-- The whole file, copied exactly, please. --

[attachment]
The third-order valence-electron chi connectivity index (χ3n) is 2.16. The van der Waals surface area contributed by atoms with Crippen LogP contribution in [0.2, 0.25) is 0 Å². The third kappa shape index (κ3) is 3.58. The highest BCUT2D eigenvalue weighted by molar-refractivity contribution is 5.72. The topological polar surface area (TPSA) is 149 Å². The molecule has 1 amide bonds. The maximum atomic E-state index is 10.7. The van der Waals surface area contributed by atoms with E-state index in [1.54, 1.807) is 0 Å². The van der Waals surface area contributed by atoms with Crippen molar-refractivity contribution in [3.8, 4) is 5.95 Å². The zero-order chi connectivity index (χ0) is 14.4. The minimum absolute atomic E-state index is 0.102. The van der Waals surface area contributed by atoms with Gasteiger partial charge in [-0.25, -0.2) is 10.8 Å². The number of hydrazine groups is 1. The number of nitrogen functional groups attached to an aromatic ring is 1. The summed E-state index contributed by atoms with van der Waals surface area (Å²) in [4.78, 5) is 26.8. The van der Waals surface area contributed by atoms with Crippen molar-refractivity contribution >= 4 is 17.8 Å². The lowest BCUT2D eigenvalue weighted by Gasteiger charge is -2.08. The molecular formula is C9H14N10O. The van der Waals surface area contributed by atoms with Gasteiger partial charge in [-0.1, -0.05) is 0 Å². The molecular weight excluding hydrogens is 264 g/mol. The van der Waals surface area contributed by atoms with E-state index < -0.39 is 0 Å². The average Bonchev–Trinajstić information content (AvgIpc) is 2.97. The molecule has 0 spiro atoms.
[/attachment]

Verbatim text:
The third-order valence-electron chi connectivity index (χ3n) is 2.16. The van der Waals surface area contributed by atoms with Crippen LogP contribution in [0.2, 0.25) is 0 Å². The third kappa shape index (κ3) is 3.58. The highest BCUT2D eigenvalue weighted by molar-refractivity contribution is 5.72. The topological polar surface area (TPSA) is 149 Å². The molecule has 1 amide bonds. The maximum atomic E-state index is 10.7. The van der Waals surface area contributed by atoms with E-state index in [1.54, 1.807) is 0 Å². The van der Waals surface area contributed by atoms with Crippen molar-refractivity contribution in [3.8, 4) is 5.95 Å². The zero-order chi connectivity index (χ0) is 14.4. The minimum absolute atomic E-state index is 0.102. The van der Waals surface area contributed by atoms with Gasteiger partial charge in [-0.25, -0.2) is 10.8 Å². The number of hydrazine groups is 1. The number of nitrogen functional groups attached to an aromatic ring is 1. The summed E-state index contributed by atoms with van der Waals surface area (Å²) in [4.78, 5) is 26.8. The van der Waals surface area contributed by atoms with Crippen molar-refractivity contribution >= 4 is 17.8 Å². The lowest BCUT2D eigenvalue weighted by Gasteiger charge is -2.08. The molecular formula is C9H14N10O. The van der Waals surface area contributed by atoms with Gasteiger partial charge in [-0.1, -0.05) is 0 Å². The molecular weight excluding hydrogens is 264 g/mol. The van der Waals surface area contributed by atoms with E-state index < -0.39 is 0 Å². The average Bonchev–Trinajstić information content (AvgIpc) is 2.97. The molecule has 0 spiro atoms.